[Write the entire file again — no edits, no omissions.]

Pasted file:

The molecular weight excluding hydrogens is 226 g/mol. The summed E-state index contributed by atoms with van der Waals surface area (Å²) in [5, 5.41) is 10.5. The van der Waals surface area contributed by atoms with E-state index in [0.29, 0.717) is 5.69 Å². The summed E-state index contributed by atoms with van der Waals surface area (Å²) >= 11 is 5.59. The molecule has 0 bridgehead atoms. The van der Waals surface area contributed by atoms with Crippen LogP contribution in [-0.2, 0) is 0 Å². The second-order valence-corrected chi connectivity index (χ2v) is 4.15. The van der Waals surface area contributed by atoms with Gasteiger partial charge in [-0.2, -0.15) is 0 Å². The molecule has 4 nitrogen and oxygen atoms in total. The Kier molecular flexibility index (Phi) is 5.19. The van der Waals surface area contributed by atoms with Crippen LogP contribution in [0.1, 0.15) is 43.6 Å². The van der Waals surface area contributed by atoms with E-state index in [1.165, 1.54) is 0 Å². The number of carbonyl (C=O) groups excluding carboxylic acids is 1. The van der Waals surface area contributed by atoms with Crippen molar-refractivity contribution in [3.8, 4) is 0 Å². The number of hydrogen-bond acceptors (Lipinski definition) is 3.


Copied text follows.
The molecular weight excluding hydrogens is 226 g/mol. The summed E-state index contributed by atoms with van der Waals surface area (Å²) in [5, 5.41) is 10.5. The van der Waals surface area contributed by atoms with E-state index in [0.29, 0.717) is 5.69 Å². The summed E-state index contributed by atoms with van der Waals surface area (Å²) >= 11 is 5.59. The molecule has 0 bridgehead atoms. The van der Waals surface area contributed by atoms with Crippen LogP contribution in [-0.2, 0) is 0 Å². The second-order valence-corrected chi connectivity index (χ2v) is 4.15. The van der Waals surface area contributed by atoms with Gasteiger partial charge in [-0.2, -0.15) is 0 Å². The molecule has 4 nitrogen and oxygen atoms in total. The Kier molecular flexibility index (Phi) is 5.19. The van der Waals surface area contributed by atoms with Crippen LogP contribution in [0.1, 0.15) is 43.6 Å². The van der Waals surface area contributed by atoms with E-state index in [1.165, 1.54) is 0 Å². The number of carbonyl (C=O) groups excluding carboxylic acids is 1. The van der Waals surface area contributed by atoms with Crippen molar-refractivity contribution in [3.8, 4) is 0 Å². The number of hydrogen-bond acceptors (Lipinski definition) is 3.